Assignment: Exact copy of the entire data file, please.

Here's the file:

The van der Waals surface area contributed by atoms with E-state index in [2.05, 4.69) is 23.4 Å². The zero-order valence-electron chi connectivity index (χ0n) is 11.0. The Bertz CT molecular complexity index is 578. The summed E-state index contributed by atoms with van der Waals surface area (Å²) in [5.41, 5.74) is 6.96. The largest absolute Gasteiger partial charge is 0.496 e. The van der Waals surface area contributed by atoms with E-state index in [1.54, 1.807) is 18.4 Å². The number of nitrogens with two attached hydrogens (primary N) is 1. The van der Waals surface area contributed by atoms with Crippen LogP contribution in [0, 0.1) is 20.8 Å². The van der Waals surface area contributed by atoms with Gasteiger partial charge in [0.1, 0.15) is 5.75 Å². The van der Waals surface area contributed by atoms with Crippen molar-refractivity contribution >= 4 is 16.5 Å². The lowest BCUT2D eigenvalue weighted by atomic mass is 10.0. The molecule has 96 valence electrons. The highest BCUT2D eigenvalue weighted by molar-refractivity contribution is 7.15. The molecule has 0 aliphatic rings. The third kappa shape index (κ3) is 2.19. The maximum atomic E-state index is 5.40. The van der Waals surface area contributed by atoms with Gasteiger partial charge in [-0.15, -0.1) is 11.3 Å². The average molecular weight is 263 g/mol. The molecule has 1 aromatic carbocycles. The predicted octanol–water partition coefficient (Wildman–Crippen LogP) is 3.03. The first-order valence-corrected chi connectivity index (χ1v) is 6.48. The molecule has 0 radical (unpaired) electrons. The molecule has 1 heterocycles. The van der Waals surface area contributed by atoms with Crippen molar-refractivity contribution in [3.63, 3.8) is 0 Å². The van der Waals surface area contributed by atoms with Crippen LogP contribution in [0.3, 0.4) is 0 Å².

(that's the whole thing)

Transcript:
The van der Waals surface area contributed by atoms with E-state index in [2.05, 4.69) is 23.4 Å². The zero-order valence-electron chi connectivity index (χ0n) is 11.0. The Bertz CT molecular complexity index is 578. The summed E-state index contributed by atoms with van der Waals surface area (Å²) in [5.41, 5.74) is 6.96. The largest absolute Gasteiger partial charge is 0.496 e. The van der Waals surface area contributed by atoms with E-state index in [1.54, 1.807) is 18.4 Å². The number of nitrogens with two attached hydrogens (primary N) is 1. The van der Waals surface area contributed by atoms with Crippen LogP contribution in [0, 0.1) is 20.8 Å². The van der Waals surface area contributed by atoms with Gasteiger partial charge in [0.1, 0.15) is 5.75 Å². The van der Waals surface area contributed by atoms with Crippen molar-refractivity contribution >= 4 is 16.5 Å². The lowest BCUT2D eigenvalue weighted by atomic mass is 10.0. The molecule has 96 valence electrons. The highest BCUT2D eigenvalue weighted by molar-refractivity contribution is 7.15. The molecule has 0 aliphatic rings. The third kappa shape index (κ3) is 2.19. The maximum atomic E-state index is 5.40. The van der Waals surface area contributed by atoms with Gasteiger partial charge in [-0.15, -0.1) is 11.3 Å². The average molecular weight is 263 g/mol. The molecule has 1 aromatic carbocycles. The predicted octanol–water partition coefficient (Wildman–Crippen LogP) is 3.03. The first-order valence-corrected chi connectivity index (χ1v) is 6.48. The molecule has 0 radical (unpaired) electrons. The molecule has 1 heterocycles. The van der Waals surface area contributed by atoms with Crippen molar-refractivity contribution in [3.63, 3.8) is 0 Å². The van der Waals surface area contributed by atoms with Crippen LogP contribution in [0.3, 0.4) is 0 Å².